Continuing with my historical blog posts, today’s offering covers a short-lived enthusiasm for cycling by an Edwardian ancestor.
With the development of pneumatic tyres and increasingly mass-produced bicycles, cycling became an important mode of transport and a popular outdoor pastime in the late Victorian and Edwardian periods. In 1903-4, if you could afford the £3-£5 necessary to purchase a new single-geared bicycle with at least one brake, new areas became readily-available for exploration.
As the geneticist Steve Jones reminds us, in the late 19th-early 20th centuries, the bicycle was probably the single most important factor in encouraging outbreeding between populations! Whether it was this thought (consciously or unconsciously) that enouraged my grandfather Charlie Payne to develop a temporary interest in the bicycle is lost in the mists of time; however, his diaries for 1903 and 1904 provide a succinct record of his developing interest and ultimate loss of enthusiasm for cycling. During this period, Charlie was 20-21 years old, living in East Dulwich, and working as a clerk (earning £1 per week) for a small firm in the City of London.
Charlie’s first mention of a bicycle in the family was in a diary entry written on 7 July 1903, closely followed by other references:
11 July 1903: Bike in Garden. Then from about 9 o.c. till 10-30 George and I had it out in the Townley Road. We both learned to go alone. [George was Charlie’s older brother]
13 July 1903: Out with the bike. George and I can go well by ourselves.
8 August 1903: Cleaned bike, and had it out for a bit, but it went so badly that I decided not to start with George to-morrow.
9 August 1903: George started on his bike for Brighton.
15 August 1903: Indoors all the evening until 10 o.c., when I met George on his bike in Townley Rd.on his return from Brighton. He looked well.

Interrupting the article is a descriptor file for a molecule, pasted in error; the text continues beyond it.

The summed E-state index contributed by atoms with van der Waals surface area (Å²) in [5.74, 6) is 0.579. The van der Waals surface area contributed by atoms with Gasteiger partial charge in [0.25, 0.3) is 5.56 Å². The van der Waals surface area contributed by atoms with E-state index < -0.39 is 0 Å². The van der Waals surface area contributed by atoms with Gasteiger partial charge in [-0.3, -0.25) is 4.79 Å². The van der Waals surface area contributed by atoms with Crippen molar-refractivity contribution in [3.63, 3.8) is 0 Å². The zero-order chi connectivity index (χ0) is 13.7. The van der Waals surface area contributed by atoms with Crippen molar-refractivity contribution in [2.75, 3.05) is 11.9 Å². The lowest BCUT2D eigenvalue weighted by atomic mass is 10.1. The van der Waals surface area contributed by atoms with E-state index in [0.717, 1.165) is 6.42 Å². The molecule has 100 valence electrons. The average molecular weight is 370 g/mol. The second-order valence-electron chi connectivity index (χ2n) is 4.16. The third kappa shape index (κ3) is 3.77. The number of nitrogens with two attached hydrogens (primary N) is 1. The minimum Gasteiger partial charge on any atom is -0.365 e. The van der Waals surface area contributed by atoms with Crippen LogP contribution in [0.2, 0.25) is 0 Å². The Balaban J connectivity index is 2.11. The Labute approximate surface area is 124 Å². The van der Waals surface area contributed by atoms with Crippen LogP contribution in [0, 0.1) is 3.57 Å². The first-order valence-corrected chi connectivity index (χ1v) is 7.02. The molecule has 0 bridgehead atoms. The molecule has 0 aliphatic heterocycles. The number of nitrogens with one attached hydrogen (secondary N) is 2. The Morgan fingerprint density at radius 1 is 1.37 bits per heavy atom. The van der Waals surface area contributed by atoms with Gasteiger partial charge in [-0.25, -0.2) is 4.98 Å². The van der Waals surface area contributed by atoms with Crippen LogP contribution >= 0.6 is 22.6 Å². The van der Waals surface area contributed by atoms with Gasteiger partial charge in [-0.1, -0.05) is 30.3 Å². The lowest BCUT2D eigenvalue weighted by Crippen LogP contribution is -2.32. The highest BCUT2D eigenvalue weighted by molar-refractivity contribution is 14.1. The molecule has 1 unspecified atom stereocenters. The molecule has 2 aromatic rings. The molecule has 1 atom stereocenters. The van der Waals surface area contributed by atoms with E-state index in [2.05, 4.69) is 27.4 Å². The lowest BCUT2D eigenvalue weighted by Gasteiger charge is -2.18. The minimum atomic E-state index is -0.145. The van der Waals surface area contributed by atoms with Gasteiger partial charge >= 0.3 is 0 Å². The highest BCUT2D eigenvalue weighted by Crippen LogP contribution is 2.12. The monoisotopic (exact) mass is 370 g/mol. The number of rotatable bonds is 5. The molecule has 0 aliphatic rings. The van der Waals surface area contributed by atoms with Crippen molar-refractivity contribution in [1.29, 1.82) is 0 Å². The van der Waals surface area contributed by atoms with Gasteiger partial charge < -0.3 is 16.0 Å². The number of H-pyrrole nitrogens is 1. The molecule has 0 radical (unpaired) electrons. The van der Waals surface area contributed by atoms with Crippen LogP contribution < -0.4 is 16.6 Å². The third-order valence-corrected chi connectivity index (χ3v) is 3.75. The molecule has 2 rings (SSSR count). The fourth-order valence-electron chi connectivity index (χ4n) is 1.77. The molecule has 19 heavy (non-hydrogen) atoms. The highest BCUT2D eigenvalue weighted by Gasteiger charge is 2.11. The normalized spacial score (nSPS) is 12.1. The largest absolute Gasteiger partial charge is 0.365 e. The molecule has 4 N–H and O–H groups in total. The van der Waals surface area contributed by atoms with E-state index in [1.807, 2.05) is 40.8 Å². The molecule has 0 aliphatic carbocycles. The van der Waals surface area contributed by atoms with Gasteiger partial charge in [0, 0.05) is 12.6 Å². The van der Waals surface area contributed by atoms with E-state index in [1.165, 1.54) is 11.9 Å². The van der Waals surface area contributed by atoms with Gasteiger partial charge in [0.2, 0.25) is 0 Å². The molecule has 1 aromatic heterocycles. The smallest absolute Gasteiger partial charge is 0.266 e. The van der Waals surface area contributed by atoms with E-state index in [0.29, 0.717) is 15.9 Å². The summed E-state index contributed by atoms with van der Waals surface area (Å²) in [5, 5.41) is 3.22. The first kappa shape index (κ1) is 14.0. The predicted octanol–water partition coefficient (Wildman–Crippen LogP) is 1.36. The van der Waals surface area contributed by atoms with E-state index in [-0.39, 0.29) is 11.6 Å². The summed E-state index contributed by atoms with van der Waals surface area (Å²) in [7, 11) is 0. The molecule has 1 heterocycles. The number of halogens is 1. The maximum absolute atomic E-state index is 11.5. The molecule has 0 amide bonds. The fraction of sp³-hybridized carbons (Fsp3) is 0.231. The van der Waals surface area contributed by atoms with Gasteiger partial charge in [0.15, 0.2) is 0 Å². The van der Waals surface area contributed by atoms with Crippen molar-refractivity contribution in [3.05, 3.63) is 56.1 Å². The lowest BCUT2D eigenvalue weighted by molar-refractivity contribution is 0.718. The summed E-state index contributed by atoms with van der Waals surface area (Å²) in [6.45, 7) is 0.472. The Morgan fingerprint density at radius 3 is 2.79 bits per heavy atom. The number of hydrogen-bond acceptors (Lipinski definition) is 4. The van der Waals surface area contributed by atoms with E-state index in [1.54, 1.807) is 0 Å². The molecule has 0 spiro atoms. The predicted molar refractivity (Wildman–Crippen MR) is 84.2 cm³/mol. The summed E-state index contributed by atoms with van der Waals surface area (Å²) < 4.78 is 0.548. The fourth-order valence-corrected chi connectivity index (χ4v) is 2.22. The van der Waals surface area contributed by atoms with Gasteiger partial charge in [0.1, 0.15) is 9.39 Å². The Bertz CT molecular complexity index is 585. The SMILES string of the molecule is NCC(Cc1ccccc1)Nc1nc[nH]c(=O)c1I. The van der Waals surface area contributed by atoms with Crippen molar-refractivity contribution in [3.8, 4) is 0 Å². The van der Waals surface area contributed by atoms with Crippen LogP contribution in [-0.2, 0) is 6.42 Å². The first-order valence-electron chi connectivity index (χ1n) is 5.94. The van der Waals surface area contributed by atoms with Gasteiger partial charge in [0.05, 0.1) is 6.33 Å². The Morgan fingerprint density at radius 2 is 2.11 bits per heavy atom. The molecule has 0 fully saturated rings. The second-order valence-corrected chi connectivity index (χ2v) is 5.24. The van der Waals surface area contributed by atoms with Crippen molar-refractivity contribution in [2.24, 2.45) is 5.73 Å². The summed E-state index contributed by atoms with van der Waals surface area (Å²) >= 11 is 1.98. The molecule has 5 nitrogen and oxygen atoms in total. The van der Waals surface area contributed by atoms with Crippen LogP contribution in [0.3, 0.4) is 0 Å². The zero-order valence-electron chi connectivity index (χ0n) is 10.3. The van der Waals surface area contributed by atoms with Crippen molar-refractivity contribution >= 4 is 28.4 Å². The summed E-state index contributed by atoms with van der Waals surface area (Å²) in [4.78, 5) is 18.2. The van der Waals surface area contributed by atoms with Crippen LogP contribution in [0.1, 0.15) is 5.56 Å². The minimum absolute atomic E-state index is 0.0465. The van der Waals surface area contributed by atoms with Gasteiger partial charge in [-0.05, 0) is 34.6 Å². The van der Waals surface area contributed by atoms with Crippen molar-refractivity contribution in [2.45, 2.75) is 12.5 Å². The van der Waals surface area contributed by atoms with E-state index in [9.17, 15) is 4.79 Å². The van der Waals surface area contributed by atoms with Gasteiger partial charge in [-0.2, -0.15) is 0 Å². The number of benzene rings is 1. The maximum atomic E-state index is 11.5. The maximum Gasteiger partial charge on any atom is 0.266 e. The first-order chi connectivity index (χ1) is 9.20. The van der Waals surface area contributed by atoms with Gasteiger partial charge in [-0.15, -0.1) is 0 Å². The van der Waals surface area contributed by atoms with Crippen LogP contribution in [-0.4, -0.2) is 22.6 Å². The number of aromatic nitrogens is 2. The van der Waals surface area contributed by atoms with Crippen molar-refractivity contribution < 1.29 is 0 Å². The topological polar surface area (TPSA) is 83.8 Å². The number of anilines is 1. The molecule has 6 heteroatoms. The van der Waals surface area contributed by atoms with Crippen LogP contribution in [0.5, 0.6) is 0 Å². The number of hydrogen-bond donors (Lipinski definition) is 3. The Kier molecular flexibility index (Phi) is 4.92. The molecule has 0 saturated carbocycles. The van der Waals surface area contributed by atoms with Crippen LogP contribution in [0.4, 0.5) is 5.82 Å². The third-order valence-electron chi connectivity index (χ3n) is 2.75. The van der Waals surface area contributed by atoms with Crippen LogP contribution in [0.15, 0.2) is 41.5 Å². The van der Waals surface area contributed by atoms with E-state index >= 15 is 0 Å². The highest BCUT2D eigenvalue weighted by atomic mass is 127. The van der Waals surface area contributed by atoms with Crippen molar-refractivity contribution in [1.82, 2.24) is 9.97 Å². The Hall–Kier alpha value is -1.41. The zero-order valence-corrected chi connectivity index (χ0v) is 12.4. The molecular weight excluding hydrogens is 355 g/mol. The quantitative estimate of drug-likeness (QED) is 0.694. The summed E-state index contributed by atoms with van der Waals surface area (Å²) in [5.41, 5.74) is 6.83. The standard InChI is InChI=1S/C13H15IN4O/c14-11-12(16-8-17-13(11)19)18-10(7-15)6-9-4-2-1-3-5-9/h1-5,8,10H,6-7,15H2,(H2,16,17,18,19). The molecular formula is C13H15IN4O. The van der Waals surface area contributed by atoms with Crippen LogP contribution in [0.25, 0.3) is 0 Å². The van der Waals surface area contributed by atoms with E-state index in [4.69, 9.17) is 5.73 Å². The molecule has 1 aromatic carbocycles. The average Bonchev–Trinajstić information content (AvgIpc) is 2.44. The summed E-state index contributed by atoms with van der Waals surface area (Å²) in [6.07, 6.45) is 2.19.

18 August 1903: Hired bike, learnt to ride and rode to Brixton with George. Got wet.
22 August 1903: From 6-30 to 8-15 George and I hired bikes from Reids. All went well till we got to the Village, when I had a bad puncture. Had a racing machine then, but I wasn’t very comfortable on it, however considering all things, we did very well.
29 August 1903: Went down to Reid’s re bikes. Met George and Reid in Cherry Tree [an East Dulwich pub] . We arranged about our bikes for to-morrow, and wheeled them home by 10.30 p.m.
30 August 1903: 1st Ride. George, Norman and I up at 5 a.m. Fine morning. Breakfast. We left home 5-50. on bikes. Norman came as far as Half Moon [a pub in Herne Hill]. Through Brixton, Streatham, Croydon, Purley, Coulsdon, Merstham, Redhill to Reigate; 21 miles by 8-45. Breakfast at Alexandra Tea Rooms at Redhill, rest and a smoke. Took matters very easily coming back and arrived at Reids at 1-50. I had 2 light falls. Roads in fine condition. (44 miles covered)
6 September 1903: 2nd Ride. Rose at 5. Left on our bikes 6 a.m. (George and I). Up Dog Kennel Hill. Through London to Highgate, Barnet, Potters Bar, Hatfield, Welwyn (rain, put up ½ hour) Codicote, Hitchin. Arrived at [Purwell] Mill 12.10 oc. Saw Mr and Mrs. Flitton [the miller and his wife Jenny, a cousin of Charlie’s mother] and Jack Hall. Had a good dinner, rest and a smoke. Left there 3 o.c. Tea at Barnet 5 o.c. Highgate 7.30. Cherry Tree 10-5 o. c. Home, supper etc. Very tired. 88 miles. Weather very fine as were the roads.